"Everybody is going to go for the soft target," he said. "You don't want to make it easier."
The challenge is, of course, making things fun and secure.
"You have to be able to actually ward off threats, but create an atmosphere where everyone is comfortable."
Farrar said in his experience, an effective technique is fastidious upkeep of the grounds that work in tandem with a tight security plan. Appearance is everything, he said. And well-kept areas tend to attract less crime.
"The nicer it looks, the better it looks, the better people act," he said.
Public/Private venue (Examples: Navy Pier in Chicago, Faneuil Hall in Boston)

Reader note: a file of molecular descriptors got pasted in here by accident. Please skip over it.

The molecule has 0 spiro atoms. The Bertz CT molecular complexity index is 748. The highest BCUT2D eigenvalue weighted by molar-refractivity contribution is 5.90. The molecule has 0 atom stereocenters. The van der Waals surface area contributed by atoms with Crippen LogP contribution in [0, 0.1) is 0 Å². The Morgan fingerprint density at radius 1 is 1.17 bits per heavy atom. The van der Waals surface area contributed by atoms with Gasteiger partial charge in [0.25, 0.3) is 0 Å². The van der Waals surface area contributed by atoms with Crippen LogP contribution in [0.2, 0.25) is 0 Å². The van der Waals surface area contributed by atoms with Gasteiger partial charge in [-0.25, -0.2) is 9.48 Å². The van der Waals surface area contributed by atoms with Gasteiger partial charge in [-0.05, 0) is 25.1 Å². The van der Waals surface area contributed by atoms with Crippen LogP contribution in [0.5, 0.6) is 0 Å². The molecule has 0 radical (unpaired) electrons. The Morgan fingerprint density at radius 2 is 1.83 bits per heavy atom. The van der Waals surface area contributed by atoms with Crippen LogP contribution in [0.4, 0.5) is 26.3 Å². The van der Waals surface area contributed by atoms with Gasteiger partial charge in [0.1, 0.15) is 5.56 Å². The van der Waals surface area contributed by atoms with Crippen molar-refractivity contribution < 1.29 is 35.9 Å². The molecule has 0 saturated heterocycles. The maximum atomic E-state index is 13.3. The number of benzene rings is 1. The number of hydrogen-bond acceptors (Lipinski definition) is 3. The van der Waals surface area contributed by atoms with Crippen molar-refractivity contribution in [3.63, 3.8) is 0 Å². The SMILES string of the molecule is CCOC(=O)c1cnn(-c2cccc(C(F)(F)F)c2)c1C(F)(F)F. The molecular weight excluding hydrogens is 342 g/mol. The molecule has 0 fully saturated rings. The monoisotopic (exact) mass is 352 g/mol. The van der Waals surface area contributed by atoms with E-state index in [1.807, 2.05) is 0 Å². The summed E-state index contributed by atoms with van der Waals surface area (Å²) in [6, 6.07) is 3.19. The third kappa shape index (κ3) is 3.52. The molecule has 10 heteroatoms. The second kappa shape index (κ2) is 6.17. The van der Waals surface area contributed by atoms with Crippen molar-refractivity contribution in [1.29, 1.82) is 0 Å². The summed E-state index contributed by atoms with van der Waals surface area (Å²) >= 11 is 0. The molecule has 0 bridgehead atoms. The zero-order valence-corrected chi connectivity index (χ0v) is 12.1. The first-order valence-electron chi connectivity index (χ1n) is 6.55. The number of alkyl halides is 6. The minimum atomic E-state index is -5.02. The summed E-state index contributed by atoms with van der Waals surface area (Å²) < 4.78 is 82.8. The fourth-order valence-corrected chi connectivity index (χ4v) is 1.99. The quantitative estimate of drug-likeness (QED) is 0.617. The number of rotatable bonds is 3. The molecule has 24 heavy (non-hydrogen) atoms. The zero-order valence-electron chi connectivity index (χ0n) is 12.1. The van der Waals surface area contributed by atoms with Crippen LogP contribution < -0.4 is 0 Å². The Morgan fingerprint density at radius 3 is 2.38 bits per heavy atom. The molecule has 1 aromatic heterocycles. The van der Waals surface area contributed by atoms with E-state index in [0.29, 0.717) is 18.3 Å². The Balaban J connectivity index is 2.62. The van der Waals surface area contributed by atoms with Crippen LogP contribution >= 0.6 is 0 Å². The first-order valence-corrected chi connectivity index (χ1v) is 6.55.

Venues that are open to the public for shopping, dining and entertainment pose a unique security challenge in that they are also sometimes used for high profile events. In these instances, security crews have to balance the need for higher security during events, but also make the venue as open as possible for others so businesses in the facility will not be impacted. Farrar has worked on security for a number of events involving the entertainment industry.
"We can do an event venue where you have a street shut down and have a red carpet, but I still have the rest of the facility open for business."
Security for these types of events usually means extra police and security around the entire facility, not just the event. And security also needs to be on hand for arrivals in order to ensure secure access control.